As it has been a while since we discussed R.A.B.O.S., a refresher may be in order. A parametric filter integrated into the subwoofer's electronics allows the user to optimize the system's low-frequency output based on the listening room's characteristics. Room anomalies usually have a great influence on the final sound, especially in the lower sonic regions. Speakers, even those with a perfectly flat response, will still have a poor, colored sound in a bad room. R.A.B.O.S. simplifies the generally difficult process of dialing-in your sub to best match your room. It comes with an SPL meter, a test CD (supplying test tones from 20 to 100 hertz), and level, frequency, and bandwidth adjustments on the back of the subwoofer. Instructions, worksheets, and a bandwidth-selector tool are included, as well. After you set a system test level and a subwoofer test level (with the main level control, also on the back of the sub), you then use the individual test tones to plot a frequency curve for the sub's output in your room. Next, you apply the bandwidth selector to the curve to adjust for the most severe problems and make level, frequency, and bandwidth adjustments based on the results, using the supplied charts. If you don't want to look up the adjustments for yourself, head to Infinity's Website. Enter the data you compiled from the test tones, and it will determine the proper settings for you. It doesn't get much easier than that.

I set up a 5.1-channel TSS-4000 system with the optional floor stands for the front and surround channels. I placed the front speakers about 3 feet away from the side and rear walls, slightly toed-in, and put the rear speakers behind the listening position at an angle of roughly 120 degrees. Then, I mounted the center channel on its tabletop base and set it just below the screen. A Parasound C2 surround controller and a Marantz DV8300 universal player handled the audio signals, while a Sunfire Theater Grand amplifier traded off with my trusty old Krell KAV-500 amplifier in supplying the power.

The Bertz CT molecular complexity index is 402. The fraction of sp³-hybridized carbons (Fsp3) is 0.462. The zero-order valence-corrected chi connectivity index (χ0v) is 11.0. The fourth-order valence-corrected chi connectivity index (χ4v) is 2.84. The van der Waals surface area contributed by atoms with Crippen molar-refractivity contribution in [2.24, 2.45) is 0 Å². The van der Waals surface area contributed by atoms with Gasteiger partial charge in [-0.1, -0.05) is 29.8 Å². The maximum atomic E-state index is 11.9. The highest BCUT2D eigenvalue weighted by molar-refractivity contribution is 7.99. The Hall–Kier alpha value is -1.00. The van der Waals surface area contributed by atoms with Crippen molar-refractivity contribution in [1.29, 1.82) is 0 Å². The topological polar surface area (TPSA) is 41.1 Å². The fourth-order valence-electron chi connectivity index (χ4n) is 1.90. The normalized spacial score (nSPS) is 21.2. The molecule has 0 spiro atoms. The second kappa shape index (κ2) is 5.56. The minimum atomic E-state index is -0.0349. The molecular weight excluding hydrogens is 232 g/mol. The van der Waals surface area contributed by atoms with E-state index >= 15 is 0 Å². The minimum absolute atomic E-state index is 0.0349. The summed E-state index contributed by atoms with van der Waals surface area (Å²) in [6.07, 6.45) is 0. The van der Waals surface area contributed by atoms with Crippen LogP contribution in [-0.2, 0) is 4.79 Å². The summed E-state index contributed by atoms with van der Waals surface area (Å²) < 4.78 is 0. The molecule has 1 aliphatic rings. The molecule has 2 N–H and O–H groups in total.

The first aspect that grabbed my attention with two-channel music was the TSS-SAT4000's dead-on imaging. Vocals were perfectly centered (provided that they were recorded that way in the first place), and everything else took up residence right where it was supposed to. What is especially impressive about the imaging is that the front speakers were only toed-in a little, at an almost negligible degree. This was my first clue that these satellites have a wide sweet spot and solid off-axis performance. The two-channel soundstage was nicely developed, as well, but a bit smaller than I would have preferred. You cannot expect these speakers to defy the laws of physics. In other words, you have to be realistic about the fact that they, like virtually all other speakers with small drivers and limited cabinet dimensions, won't be able to develop the kind of low-midrange, upper-bass body that large, properly designed tower speakers can. Naturally, their low-frequency impact is also limited by design, and by necessity—that's where the sub of the sub/sat equation must step up to the plate. However, you can expect as full a midrange effort from the TSS-SAT4000 as I've heard from speakers of this size at this price. And that midrange is as natural as you'll find in this context—a hallmark of Infinity speakers from the tops to the bottoms of their lines. In addition to sounding lifelike and balanced, the midrange was scintillating and forceful. These MMD drivers appear to have all of the bases covered. The tweeter has a similar sonic profile.